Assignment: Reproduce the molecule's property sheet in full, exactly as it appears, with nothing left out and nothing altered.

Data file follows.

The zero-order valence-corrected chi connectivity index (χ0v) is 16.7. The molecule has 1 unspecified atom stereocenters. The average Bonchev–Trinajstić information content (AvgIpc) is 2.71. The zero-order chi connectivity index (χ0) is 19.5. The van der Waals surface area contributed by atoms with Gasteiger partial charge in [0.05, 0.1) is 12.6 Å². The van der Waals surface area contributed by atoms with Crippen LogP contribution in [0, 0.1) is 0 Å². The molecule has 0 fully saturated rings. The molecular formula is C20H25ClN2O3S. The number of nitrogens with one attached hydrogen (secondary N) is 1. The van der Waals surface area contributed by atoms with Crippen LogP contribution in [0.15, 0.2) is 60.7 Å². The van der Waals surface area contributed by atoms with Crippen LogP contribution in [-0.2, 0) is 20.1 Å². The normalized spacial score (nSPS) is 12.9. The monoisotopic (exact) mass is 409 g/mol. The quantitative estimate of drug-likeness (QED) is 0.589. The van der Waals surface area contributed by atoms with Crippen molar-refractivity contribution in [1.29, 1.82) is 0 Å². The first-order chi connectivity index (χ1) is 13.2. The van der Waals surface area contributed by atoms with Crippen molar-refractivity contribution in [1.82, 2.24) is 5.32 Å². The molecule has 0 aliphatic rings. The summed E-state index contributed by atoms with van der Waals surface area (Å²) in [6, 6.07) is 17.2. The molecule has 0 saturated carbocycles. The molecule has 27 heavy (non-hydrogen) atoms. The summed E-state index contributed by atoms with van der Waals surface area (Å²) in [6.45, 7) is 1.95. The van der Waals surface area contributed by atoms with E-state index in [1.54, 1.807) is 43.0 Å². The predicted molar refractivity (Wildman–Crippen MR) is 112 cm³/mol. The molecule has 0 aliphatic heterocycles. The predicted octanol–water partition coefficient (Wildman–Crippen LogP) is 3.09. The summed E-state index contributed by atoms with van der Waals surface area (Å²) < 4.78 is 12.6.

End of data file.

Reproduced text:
The zero-order valence-corrected chi connectivity index (χ0v) is 16.7. The molecule has 1 unspecified atom stereocenters. The average Bonchev–Trinajstić information content (AvgIpc) is 2.71. The zero-order chi connectivity index (χ0) is 19.5. The van der Waals surface area contributed by atoms with Gasteiger partial charge in [0.05, 0.1) is 12.6 Å². The van der Waals surface area contributed by atoms with Crippen LogP contribution in [0, 0.1) is 0 Å². The molecule has 0 fully saturated rings. The molecular formula is C20H25ClN2O3S. The number of nitrogens with one attached hydrogen (secondary N) is 1. The van der Waals surface area contributed by atoms with Crippen LogP contribution in [0.15, 0.2) is 60.7 Å². The van der Waals surface area contributed by atoms with Crippen LogP contribution in [-0.2, 0) is 20.1 Å². The normalized spacial score (nSPS) is 12.9. The monoisotopic (exact) mass is 409 g/mol. The quantitative estimate of drug-likeness (QED) is 0.589. The van der Waals surface area contributed by atoms with Crippen molar-refractivity contribution in [1.29, 1.82) is 0 Å². The first-order chi connectivity index (χ1) is 13.2. The van der Waals surface area contributed by atoms with Crippen molar-refractivity contribution in [1.82, 2.24) is 5.32 Å². The molecule has 0 aliphatic rings. The summed E-state index contributed by atoms with van der Waals surface area (Å²) in [6, 6.07) is 17.2. The molecule has 0 saturated carbocycles. The molecule has 27 heavy (non-hydrogen) atoms. The summed E-state index contributed by atoms with van der Waals surface area (Å²) in [6.45, 7) is 1.95. The van der Waals surface area contributed by atoms with E-state index in [1.54, 1.807) is 43.0 Å². The predicted molar refractivity (Wildman–Crippen MR) is 112 cm³/mol. The molecule has 0 aliphatic heterocycles. The predicted octanol–water partition coefficient (Wildman–Crippen LogP) is 3.09. The summed E-state index contributed by atoms with van der Waals surface area (Å²) < 4.78 is 12.6.